During our four months trip in India my husband and I stopped in Khajuraho to visit the Erotic Temples. There, we heard of a small village Kundalpur, where hundreds of Jain Monks will gather in a two-day festival to celebrate fifty women becoming Jain mothers. We left Khajuraho together with a local Jain couple and their family car for Kundalpur to take part in the festival. Kundalpur turned out to be a very enriching and deeply spiritual experience which changed our perception on Indian religions forever.
Kajuraho temples are really something you wouldn’t want to miss. The temples spread the entire town and you need to rent a bicycle or a rickshaw to visit the ones that are far away. You can spend hours admiring the detailed carvings, which portray day to day activities in the human life. However their world wide fame derived from the carvings depicting human sexual acts.
Despite the aggressive touts, Kajuraho can be a laid back place. There isn’t really much else to do there aside from visiting the temples and eating good food. Somebody who has been in India for a while learns to appreciate quiet places such as Khajuraho. Among the group of temples, there is one which is a Jain temple where we were told that a Skyclad Jain monk just left the place a few days earlier. Not knowing what a Skyclad Jain Monk is exactly, I have asked my husband. “These are the Naked Monks.” He said.
I’ve heard about nudist beaches in the West before, but I know that outside those beaches, no one is allowed to walk around naked. Not only it is inappropriate, but it is against the law. Mike and I became curious to find out more about the Naked Jain Monks. Back at the hotel, we asked where we can go see the Skyclad Monks. We were told to go talk to the Jain family which owned “The Jain Hotel” next door. The family turned out to be very friendly and the father insisted for us to go with his son and his daughter-in-law to see the Jain Monks festival.
After a few hours of calculating our budget, we decided 2000 rupees, a mere 50$, wasn’t so bad to go by car to Kundalpur, even though 50$ is a week budget in the backpacking world. Next day, we left our hotel room early and joined the Jain couple in a two-day excursion to the Jain temples that sheltered the Skyclad Monks.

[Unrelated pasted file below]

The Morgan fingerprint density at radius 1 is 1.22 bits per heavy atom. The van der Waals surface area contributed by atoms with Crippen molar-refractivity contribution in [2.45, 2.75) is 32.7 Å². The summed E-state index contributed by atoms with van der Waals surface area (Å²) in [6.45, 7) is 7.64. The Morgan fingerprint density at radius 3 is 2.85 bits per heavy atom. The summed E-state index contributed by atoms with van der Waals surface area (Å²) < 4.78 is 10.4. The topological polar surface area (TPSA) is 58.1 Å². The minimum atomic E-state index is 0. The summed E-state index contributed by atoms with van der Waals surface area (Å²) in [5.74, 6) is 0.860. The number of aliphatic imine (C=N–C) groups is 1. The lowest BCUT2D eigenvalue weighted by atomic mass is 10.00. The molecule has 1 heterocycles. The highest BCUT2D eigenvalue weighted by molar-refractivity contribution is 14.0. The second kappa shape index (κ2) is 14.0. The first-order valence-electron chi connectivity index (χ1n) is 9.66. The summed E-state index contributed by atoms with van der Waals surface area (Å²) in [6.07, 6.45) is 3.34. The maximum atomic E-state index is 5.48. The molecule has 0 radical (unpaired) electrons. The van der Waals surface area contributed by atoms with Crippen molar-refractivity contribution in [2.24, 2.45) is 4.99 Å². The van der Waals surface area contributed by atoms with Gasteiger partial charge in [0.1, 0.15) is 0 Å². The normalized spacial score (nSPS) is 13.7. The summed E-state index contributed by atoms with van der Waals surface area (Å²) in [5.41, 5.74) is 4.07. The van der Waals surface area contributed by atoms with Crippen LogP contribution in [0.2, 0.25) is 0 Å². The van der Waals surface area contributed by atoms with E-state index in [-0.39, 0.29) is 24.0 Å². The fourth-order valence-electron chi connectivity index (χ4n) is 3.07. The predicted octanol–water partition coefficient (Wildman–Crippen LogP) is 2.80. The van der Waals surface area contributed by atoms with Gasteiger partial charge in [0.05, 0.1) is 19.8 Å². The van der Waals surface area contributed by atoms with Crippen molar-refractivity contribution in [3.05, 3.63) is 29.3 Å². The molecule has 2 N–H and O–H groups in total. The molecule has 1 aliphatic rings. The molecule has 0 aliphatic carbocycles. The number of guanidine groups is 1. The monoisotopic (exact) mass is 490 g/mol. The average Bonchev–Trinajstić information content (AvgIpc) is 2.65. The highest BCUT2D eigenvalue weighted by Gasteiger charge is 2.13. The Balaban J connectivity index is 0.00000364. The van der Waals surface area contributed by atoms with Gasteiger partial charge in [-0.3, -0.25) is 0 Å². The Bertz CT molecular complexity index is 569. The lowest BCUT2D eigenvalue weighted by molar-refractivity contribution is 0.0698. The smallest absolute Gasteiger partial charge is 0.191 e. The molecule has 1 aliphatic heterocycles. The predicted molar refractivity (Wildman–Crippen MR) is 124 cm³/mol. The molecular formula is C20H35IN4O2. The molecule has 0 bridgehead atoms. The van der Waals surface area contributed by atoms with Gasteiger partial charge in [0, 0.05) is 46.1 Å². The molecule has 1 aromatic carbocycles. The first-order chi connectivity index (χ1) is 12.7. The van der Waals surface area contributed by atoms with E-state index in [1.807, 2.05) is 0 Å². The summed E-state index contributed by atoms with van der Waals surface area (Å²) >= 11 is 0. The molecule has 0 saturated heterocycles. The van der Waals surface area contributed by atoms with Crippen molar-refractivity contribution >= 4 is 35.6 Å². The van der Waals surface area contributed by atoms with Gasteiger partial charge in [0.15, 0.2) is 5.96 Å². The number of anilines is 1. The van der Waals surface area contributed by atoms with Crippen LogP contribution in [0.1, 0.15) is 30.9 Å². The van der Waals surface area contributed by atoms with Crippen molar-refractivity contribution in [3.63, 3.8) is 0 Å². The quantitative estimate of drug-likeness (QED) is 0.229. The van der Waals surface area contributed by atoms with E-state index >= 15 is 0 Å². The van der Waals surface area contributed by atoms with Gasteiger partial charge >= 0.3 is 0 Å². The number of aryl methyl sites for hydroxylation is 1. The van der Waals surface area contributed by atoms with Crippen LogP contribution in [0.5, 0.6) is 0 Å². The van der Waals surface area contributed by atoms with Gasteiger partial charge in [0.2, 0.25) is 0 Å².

What was supposed to be a two hour car journey turned into a five hour trip. The road was in terribly bad condition and the driver would go at twenty km an hour for a good portion of the journey. During this time, I had the opportunity to ask the Jain couple questions on their religion, on Indian costumes and on Indian cooking recipes. The Jains have enlightened gurus, who preach about the religion and how to live a proper life. The gurus are well respected and are considered to be saints who know all the answers.
We arrived at Kundalpur around three o’clock in the afternoon and were shocked to see hundreds of cars parked in the fields nearby. There was hardly any place left to park the car. Kundalpur is a religious pilgrimage destination, formed exclusively of Jain temples built on the surrounding hills. Kundalpur is believed to be the birthplace of the 24-th and last enlightened Jain, Lord Mahavira. The place has a very divine and peaceful feeling. The white temples are connected through paths which Jains pilgrims follow to go from one temple to another.
Immediately after we arrived, we joined the ceremony where fifty women will embrace the Jain mother positions. They will swear celibacy and will renounce their possessions. The ceremony took place in a huge tent, filled up by thousands of Jain followers. Being the only foreigners there, Mike and I immediately attracted a lot of attention. It was nearly impossible to sneak into the front seats and watch the ceremony, but the Indian people made a huge effort to let us pass through hundreds of people to watch the ceremony up-close.